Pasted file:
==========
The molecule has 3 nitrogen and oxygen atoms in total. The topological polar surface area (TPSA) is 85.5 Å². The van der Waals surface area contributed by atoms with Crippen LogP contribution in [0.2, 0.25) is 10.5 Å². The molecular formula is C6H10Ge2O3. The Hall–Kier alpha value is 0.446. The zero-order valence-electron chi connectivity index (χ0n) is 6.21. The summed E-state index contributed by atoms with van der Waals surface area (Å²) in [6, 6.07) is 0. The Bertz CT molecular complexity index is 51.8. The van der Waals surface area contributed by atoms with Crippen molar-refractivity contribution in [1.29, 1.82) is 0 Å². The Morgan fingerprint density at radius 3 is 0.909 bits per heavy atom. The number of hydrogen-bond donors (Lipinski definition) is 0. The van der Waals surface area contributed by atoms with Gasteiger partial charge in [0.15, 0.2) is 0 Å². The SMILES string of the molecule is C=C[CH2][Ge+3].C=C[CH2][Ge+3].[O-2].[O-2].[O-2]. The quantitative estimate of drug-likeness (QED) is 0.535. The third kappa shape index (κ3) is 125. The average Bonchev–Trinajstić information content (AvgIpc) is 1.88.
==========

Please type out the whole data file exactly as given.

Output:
The molecule has 3 nitrogen and oxygen atoms in total. The topological polar surface area (TPSA) is 85.5 Å². The van der Waals surface area contributed by atoms with Crippen LogP contribution in [0.2, 0.25) is 10.5 Å². The molecular formula is C6H10Ge2O3. The Hall–Kier alpha value is 0.446. The zero-order valence-electron chi connectivity index (χ0n) is 6.21. The summed E-state index contributed by atoms with van der Waals surface area (Å²) in [6, 6.07) is 0. The Bertz CT molecular complexity index is 51.8. The van der Waals surface area contributed by atoms with Crippen molar-refractivity contribution in [1.29, 1.82) is 0 Å². The Morgan fingerprint density at radius 3 is 0.909 bits per heavy atom. The number of hydrogen-bond donors (Lipinski definition) is 0. The van der Waals surface area contributed by atoms with Gasteiger partial charge in [0.15, 0.2) is 0 Å². The SMILES string of the molecule is C=C[CH2][Ge+3].C=C[CH2][Ge+3].[O-2].[O-2].[O-2]. The quantitative estimate of drug-likeness (QED) is 0.535. The third kappa shape index (κ3) is 125. The average Bonchev–Trinajstić information content (AvgIpc) is 1.88.